The Year is 1996: Aunt Natalie a blogger?!?!? & PDFMYURL!


The term “blog” was coined in the late 1990s,  My Aunt Natalie (Nana’s sister and our family genealogist) was among the WORLD’S FIRST BLOGGERS,  as  a charter member of The Melrose Silver Stringers of Melrose, Massachusetts formed in 1996!

pluto

The 1996 Boston Globe headline reads “Melrose Seniors Tell of Their Lives On-line Via Electronic Paper”  http://stringers.media.mit.edu/globeArticle.htm

The Silver Stringers was/is a group of some twenty determined senior citizens in their 60s, 70s and 80s who, with the help of the Massachusetts Institute of Technology Media Laboratory, formed an electronic “rag” [aka blog] called The Melrose Mirror.  A section of their mission statement read:

…The members feel that, suddenly, something wonderful has loomed on the horizon — an exciting opportunity to explore the world, to meet interesting people with whom to exchange information and ideas, and a challenge for self-expression. They want to be involved in the world around them and to have the ability to reach out into cyberspace. They are a living patchwork quilt of ideas, opinions, projects, talents. With past experiences to support them, they want to be able to use the current and future technology to stay in touch with the world and to contribute what they have learned and experienced….

globePicAunt Natalie standing

Natalie’s bio and blog posts can still be read here:

http://tinyurl.com/lds23kl

I wanted to save copies of these blog posts to attach them to my tree in FamilyTree Maker.  I use a free program (they do accept donations) called:

http://pdfmyurl.com/

Just copy/paste the URL and press the fancy yellow P

pdf

Within seconds you have a .pdf!

pdf2

Natalie covered local stories of interest, wrote poetry, shared recipes and BEST of all recorded memories of her life!!  Some of my favorites:

You’re Only Young Once

… A rhyming version of Depression days

Depression Days were then at hand
(Financial woes throughout the land.)
A seventh child was added to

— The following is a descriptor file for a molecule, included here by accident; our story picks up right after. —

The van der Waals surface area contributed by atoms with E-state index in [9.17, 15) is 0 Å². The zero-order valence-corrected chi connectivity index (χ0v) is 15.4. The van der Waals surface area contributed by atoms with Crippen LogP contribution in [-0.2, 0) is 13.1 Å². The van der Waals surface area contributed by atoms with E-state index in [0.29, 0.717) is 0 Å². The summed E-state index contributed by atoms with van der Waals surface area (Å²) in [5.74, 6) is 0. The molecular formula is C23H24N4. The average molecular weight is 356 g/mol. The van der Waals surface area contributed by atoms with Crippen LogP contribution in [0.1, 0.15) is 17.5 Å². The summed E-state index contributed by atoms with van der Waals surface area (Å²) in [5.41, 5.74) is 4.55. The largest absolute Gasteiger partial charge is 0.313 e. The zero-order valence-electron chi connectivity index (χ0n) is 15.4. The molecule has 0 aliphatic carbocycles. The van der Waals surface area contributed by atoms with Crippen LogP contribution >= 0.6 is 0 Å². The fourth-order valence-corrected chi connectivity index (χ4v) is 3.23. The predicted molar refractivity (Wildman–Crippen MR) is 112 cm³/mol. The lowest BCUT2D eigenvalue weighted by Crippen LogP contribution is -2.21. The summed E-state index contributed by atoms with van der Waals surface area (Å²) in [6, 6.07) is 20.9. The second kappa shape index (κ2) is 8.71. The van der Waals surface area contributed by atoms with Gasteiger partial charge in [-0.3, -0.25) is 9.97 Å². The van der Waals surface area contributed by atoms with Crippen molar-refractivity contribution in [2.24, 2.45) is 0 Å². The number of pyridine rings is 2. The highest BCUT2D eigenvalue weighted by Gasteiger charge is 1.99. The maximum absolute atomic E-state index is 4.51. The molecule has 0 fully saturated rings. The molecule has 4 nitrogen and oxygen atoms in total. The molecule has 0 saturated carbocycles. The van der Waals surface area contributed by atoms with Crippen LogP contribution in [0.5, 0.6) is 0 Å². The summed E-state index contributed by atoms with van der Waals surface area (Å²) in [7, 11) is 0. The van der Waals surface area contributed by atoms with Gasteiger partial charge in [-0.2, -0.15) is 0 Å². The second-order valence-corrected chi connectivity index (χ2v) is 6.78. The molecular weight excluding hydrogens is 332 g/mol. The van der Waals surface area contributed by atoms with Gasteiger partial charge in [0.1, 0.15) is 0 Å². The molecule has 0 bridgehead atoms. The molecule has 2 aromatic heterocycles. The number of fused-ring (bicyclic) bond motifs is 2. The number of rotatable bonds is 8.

A family which grew and grew.

Their worries big, their money small,
Their laughter rang from hall to hall.
Each day brought on a new event
From buying shoes to paying rent.

They picked blueberries in the sun
And sang on rides ’til day was done.
The castles were all made of sand;
The water cool, the sunshine grand.

The root beer was, of course, homemade;
Each holiday, a new parade!
The bonfires bright, who can deny,
Were better than the last July.

The icy tunnels dug in snow;
The car would need a push to go.
The swan-boat rides meant trips “in town”.
The clothes were mostly hand-me-down.

The marks in school were of the best…
Such praise for every “A” in tests!
A photograph in groups, you know,
Would find them always in front row.

The house was clean, there was no clutter,
But, oh, “Go easy on the butter!!”
The Market on those weekend nights,
With pushcarts for their city sights.

Their visiting was done in groups,
But picnics called out all the troops!
A wink from Dad, a smile from Mum,
Would mean a happy time to come

With dishes washed and windows closed,
The bathroom busy, off they’d go!

World War II Diary

… Teenage life during a world-wide war

December 7, 1941

At Mother’s suggestion for secrecy, I was wrapping Christmas presents alone in Billy’s bedroom this afternoon. There was some sort of an outburst from Dad, which compelled me to leave my happy chore and go to the living room where both parents were engrossed in the radio announcer’s voice (or President Roosevelt’s?). When I inquired, “What happened?” I was rudely shushed. I went back to my wrapping in tears. Mother joined me in a moment and explained that Dad was very upset. The Japanese had attacked Pearl Harbor. It would probably mean that this country would go to war and that Bill (my brother, aged 21) would be drafted into the armed services.

January 1942

At Beebe Junior High we practice air raid drills. When the alarm goes off, we all leave our classrooms, carrying one of our books to sit on. We sit on the floor of both sides of the hallways with our backs leaning on the wall. In case of a real attack, we will raise our knees and rest our heads on them.

Summer 1942

Our family saves the gas stamps in their ration book and when we have enough, we travel to Windsor Locks, Connecticut, to visit Bill in the Air Force.

Ed Thomson, later husband of author Natalie Thomson, is at the right with two buddies in Platling, Germany, April, 1945. Ed had forged a birth certificate and joined the army at age 17, but by the time the officials caught with him, he had turned 18. His brother Paul had recently been killed in England.

November 17, 1942

Berneice (my sister age 19) gave birth to Little Jimmy today. I can hardly wait until she brings him home from the hospital. The Haineses will take the place of his father while Big Jimmy is in the army in Africa.

December 14, 1942

After being sick with an embollism since Sunday, Dad died today! Bill was given a few days leave from the Air Force to attend the funeral. We had lots of company and Aunt Margaret slept over. I was sent to Aunt Doris’ for the week, returning with her for the funeral.

Bill Haines (at right, with friends) joined the army in 1940 and survived four years in the European Theater. He was the brother of Natalie Thomson.

1943-1945

I write V-Mail letters to Bill and he RAVES about them which makes me want to write more. Marion and I write to the two young daughters of the family he’s become attached to in Scotland.

Edith (my sister, aged late thirties) and her married friends meet every week and knit for servicemen overseas.  This is a continuation of what they made for Great Britian before the U.S. was included in the war.